Conversely, chiller capacity decreases as the condenser water temperature increases. At a condenser water temperature of 95°, scroll-chiller capacity decreased 4.4%, screw chiller capacity decreased 6.1%, and centrifugal chiller capacity decreased 10% as compared to condenser water at 85°.

Looking at graph 3, the chiller’s energy usage reduces as the condenser water temperature decreases. At a condenser water temperature of 75°, screw chiller energy usage decreased 18% and centrifugal chiller energy usage decreased 11% as compared to condenser water at 85°.

Conversely, the chiller energy usage increases as the condenser water temperature increases. At a condenser water temperature of 95°, screw-chiller energy usage increased 21%, and centrifugal chiller energy usage increased 19% as compared to condenser water at 85°.

Effect of chilled water temperature difference. The standard chilled water temperature difference is 10°. Looking at graph 4, the chiller capacity increases as the chilled water temperature difference increases. At a chilled water temperature difference of 16°, the scroll and screw chiller capacity increases 2.1% as compared to chilled water difference of 10°.

Conversely, the chiller capacity decreases as the chilled water temperature difference decreases. At a chilled water temperature difference of 6°, the scroll and screw chiller capacity decreases 1.4% as compared to chilled water difference of 10°.

Looking at graph 5, the chiller’s energy usage increases as the chilled water temperature difference increases. At a chilled water temperature difference of 16°, the scroll and screw chiller energy usage increased less than 1% as compared to chilled water difference of 10°.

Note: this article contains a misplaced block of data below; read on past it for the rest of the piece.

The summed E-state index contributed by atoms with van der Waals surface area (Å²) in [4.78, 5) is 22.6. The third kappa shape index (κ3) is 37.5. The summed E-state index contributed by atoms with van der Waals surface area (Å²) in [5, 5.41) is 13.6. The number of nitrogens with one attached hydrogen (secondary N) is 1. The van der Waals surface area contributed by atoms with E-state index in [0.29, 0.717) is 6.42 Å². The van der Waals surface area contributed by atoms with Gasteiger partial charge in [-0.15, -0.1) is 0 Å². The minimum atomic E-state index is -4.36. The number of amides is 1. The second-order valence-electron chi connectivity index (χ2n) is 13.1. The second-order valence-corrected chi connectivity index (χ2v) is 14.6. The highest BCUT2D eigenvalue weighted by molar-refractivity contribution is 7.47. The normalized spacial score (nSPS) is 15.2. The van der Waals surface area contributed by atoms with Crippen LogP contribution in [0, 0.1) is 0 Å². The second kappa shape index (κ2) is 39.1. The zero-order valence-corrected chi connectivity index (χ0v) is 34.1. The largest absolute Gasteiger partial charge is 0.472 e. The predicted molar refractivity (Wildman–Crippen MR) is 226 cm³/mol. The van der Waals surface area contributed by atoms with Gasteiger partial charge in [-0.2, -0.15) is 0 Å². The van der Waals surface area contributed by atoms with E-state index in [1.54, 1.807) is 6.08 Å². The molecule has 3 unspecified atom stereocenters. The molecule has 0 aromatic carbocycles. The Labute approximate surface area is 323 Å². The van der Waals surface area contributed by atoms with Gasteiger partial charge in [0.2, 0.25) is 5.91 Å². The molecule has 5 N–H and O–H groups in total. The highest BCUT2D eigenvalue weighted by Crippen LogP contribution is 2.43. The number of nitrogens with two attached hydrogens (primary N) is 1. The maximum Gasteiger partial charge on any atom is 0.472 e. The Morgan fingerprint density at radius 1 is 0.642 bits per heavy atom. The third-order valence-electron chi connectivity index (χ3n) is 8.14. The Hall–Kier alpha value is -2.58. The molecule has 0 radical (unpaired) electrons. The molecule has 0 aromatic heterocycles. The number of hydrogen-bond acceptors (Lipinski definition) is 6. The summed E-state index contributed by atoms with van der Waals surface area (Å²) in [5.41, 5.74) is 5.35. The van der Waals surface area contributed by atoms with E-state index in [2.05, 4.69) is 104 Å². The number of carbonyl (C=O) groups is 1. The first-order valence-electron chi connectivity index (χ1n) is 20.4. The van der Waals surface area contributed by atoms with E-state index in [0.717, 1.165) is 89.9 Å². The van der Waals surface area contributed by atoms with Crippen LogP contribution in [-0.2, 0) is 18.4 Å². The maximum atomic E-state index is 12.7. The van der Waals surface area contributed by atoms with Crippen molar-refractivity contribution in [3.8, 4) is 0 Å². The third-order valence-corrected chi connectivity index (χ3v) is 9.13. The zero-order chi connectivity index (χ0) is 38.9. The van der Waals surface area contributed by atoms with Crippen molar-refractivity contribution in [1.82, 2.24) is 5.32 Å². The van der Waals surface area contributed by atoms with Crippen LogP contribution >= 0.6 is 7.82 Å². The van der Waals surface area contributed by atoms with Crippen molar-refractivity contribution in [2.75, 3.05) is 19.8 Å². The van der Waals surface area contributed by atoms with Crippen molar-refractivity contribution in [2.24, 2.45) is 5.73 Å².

Conversely, the chiller’s energy usage reduces as the chilled water temperature difference decreases. At a chilled water temperature difference of 6°, chiller energy usage decreased less than 1% as compared to chilled water difference of 10°. This analysis is based on keeping the chilled water supply temperature at 44°.

Effect of chilled water leaving temperature. The standard chilled water leaving temperature is 44°. Looking at graph 6, chiller capacity increases as the chilled water leaving temperature increases (graph 4). At a chilled water leaving temperature of 50°, the chiller capacity increased 12.8% for water cooled screw chiller and increased 34.7% for air cooled screw chiller as compared to chilled water leaving temperature of 44°.

Conversely, the chiller capacity decreases as the chilled water leaving temperature decreases. At a chilled water leaving temperature of 40°, the chiller capacity decreased 7.2% for water cooled screw chiller and decreased 19.8% for an air cooled screw chiller as compared to a chilled water leaving temperature of 44°.

Looking at graph 7, chiller energy usage decreases as the chilled water leaving temperature increases. At a chilled water leaving temperature of 50°, the chiller energy usage decreased 12% for the water cooled screw chiller and decreased 10.7% for an air cooled screw chiller, as compared to chilled water leaving temperature of 44°.

Conversely, chiller energy usage increases as the chilled water leaving temperature decreases. At a chilled water leaving temperature of 40°, the chiller’s energy usage increased 13% for the water cooled screw chiller and 8.1% for the air cooled screw chiller as compared to chilled water leaving temperature of 44°.

Summary

This article provided basic chiller component descriptions. It is important to note there are many additional chiller components and subsystems that were not discussed but require careful consideration during the design/selection process. A chiller selection analysis was not included due to site-specific limitations and requirements having a substanital impact on final chiller selection. Chiller selection analysis deserves to be a standalone article. Finally, it is important to understand the affect changing chiller operating parameters from the ARI Standard has on chiller operating performance with the following being noted:
  • It is important to use the IPLV for selecting a chiller with the best energy usage.

  • Modifying condenser water entering temperature has a higher impact on chiller energy than chiller capacity does.

  • Modifying chilled water leaving/return temperature difference has a higher impact on chiller capacity than chiller energy usage, when chilled water leaving temperature remains constant.

  • Modifying chilled water leaving temperature has a substantial impact on chiller capacity and chiller energy usage. ES